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Arizona immigration law SB 1070 - Judge blocks some sections
"This is an enormous victory for civil liberties in Arizona," she said.
Hannah August, a Justice Department spokeswoman, said lawyers believe the court "ruled correctly" and added: "This administration takes its responsibility to secure our borders seriously and has dedicated unprecedented resources to that effort."
Her message was echoed at the Department of Homeland Security, where spokesman Matt Chandler vowed to increase resources in Arizona, with about 500 National Guard troops set to arrive Sunday along with hundreds of additional U.S. Immigration and Customs Enforcement agents.
The White House has sought to remain at arm's length from the Arizona case, despite President Obama's public statements against the law. The president did not mention the ruling in remarks Wednesday afternoon.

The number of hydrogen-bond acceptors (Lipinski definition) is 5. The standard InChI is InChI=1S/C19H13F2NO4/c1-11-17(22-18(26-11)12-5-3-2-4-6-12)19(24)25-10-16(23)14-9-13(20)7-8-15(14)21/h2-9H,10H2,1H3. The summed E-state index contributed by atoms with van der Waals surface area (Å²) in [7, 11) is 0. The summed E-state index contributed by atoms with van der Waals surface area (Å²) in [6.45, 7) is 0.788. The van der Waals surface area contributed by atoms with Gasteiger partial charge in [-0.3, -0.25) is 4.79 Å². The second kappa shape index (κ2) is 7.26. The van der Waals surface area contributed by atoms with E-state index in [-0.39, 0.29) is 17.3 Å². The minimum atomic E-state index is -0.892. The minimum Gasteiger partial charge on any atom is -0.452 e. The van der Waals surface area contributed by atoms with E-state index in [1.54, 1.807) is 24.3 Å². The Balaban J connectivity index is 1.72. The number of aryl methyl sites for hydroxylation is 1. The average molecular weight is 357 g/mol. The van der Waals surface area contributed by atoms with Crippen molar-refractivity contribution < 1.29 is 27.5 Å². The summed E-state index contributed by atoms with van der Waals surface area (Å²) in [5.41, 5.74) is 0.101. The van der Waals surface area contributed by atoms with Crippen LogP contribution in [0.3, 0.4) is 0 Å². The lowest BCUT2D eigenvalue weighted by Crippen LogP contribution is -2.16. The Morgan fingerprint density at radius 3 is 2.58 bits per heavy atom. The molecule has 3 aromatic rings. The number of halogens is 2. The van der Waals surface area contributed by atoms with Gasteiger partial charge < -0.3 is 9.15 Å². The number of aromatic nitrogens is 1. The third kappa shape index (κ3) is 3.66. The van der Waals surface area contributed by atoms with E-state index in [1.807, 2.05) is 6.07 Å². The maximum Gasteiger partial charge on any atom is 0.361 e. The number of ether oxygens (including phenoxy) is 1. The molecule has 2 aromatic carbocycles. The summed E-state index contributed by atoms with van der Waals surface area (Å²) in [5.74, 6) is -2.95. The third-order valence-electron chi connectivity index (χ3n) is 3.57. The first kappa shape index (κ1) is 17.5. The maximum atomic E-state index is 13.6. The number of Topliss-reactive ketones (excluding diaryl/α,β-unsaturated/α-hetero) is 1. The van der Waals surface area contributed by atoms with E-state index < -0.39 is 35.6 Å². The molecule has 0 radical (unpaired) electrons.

But the White House recognizes the power of the immigration debate in elections this fall as Republicans use anger over border crossings to energize conservative turnout. Senior Democrats have said they are hoping that anti-immigration sentiment drives Latino voters to the Democratic Party in 2012 and beyond.
In her 36-page ruling, Bolton indicated that she understands why Arizona passed the law, which Brewer signed in April. "The Court by no means disregards Arizona's interests in controlling illegal immigration," the judge wrote. But she accepted the administration's arguments that sections of the law target immigrants, impose a burden on federal law enforcement and are "preempted" by federal law.
The expected increase in requests for immigration status checks by Arizona authorities would "divert resources from the federal government's other responsibilities and priorities," wrote Bolton, who allowed other portions of the law to stand, including requiring police to work with federal officials in enforcing immigration laws.
Staff writer Michael D. Shear contributed to this report.